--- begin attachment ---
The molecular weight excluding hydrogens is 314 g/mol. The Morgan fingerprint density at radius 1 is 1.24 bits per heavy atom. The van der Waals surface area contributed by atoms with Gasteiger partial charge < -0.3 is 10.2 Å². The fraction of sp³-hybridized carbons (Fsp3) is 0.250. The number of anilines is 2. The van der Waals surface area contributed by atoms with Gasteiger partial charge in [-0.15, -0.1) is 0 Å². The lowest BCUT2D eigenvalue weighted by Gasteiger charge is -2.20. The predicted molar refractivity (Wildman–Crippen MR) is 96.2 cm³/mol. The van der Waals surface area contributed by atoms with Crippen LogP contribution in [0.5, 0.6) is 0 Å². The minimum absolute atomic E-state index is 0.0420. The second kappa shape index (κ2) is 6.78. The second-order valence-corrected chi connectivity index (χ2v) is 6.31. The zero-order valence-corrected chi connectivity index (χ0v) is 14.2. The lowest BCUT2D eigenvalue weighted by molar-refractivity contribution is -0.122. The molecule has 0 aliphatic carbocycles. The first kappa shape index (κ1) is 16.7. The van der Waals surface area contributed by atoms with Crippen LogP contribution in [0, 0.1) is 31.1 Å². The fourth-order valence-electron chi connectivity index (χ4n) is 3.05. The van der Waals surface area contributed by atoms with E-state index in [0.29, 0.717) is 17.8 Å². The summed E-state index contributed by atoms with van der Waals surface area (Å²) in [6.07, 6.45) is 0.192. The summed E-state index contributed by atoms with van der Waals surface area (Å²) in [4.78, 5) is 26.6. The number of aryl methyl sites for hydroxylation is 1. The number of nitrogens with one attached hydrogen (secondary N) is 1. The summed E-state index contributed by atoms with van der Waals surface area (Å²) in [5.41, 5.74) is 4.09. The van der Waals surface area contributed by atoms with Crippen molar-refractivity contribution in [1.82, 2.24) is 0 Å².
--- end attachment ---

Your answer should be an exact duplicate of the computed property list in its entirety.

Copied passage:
The molecular weight excluding hydrogens is 314 g/mol. The Morgan fingerprint density at radius 1 is 1.24 bits per heavy atom. The van der Waals surface area contributed by atoms with Gasteiger partial charge < -0.3 is 10.2 Å². The fraction of sp³-hybridized carbons (Fsp3) is 0.250. The number of anilines is 2. The van der Waals surface area contributed by atoms with Gasteiger partial charge in [-0.15, -0.1) is 0 Å². The lowest BCUT2D eigenvalue weighted by Gasteiger charge is -2.20. The predicted molar refractivity (Wildman–Crippen MR) is 96.2 cm³/mol. The van der Waals surface area contributed by atoms with Crippen LogP contribution in [0.5, 0.6) is 0 Å². The minimum absolute atomic E-state index is 0.0420. The second kappa shape index (κ2) is 6.78. The second-order valence-corrected chi connectivity index (χ2v) is 6.31. The zero-order valence-corrected chi connectivity index (χ0v) is 14.2. The lowest BCUT2D eigenvalue weighted by molar-refractivity contribution is -0.122. The molecule has 0 aliphatic carbocycles. The first kappa shape index (κ1) is 16.7. The van der Waals surface area contributed by atoms with Crippen LogP contribution in [0, 0.1) is 31.1 Å². The fourth-order valence-electron chi connectivity index (χ4n) is 3.05. The van der Waals surface area contributed by atoms with E-state index in [0.29, 0.717) is 17.8 Å². The summed E-state index contributed by atoms with van der Waals surface area (Å²) in [6.07, 6.45) is 0.192. The summed E-state index contributed by atoms with van der Waals surface area (Å²) in [4.78, 5) is 26.6. The number of aryl methyl sites for hydroxylation is 1. The number of nitrogens with one attached hydrogen (secondary N) is 1. The summed E-state index contributed by atoms with van der Waals surface area (Å²) in [5.41, 5.74) is 4.09. The van der Waals surface area contributed by atoms with Crippen molar-refractivity contribution in [1.82, 2.24) is 0 Å².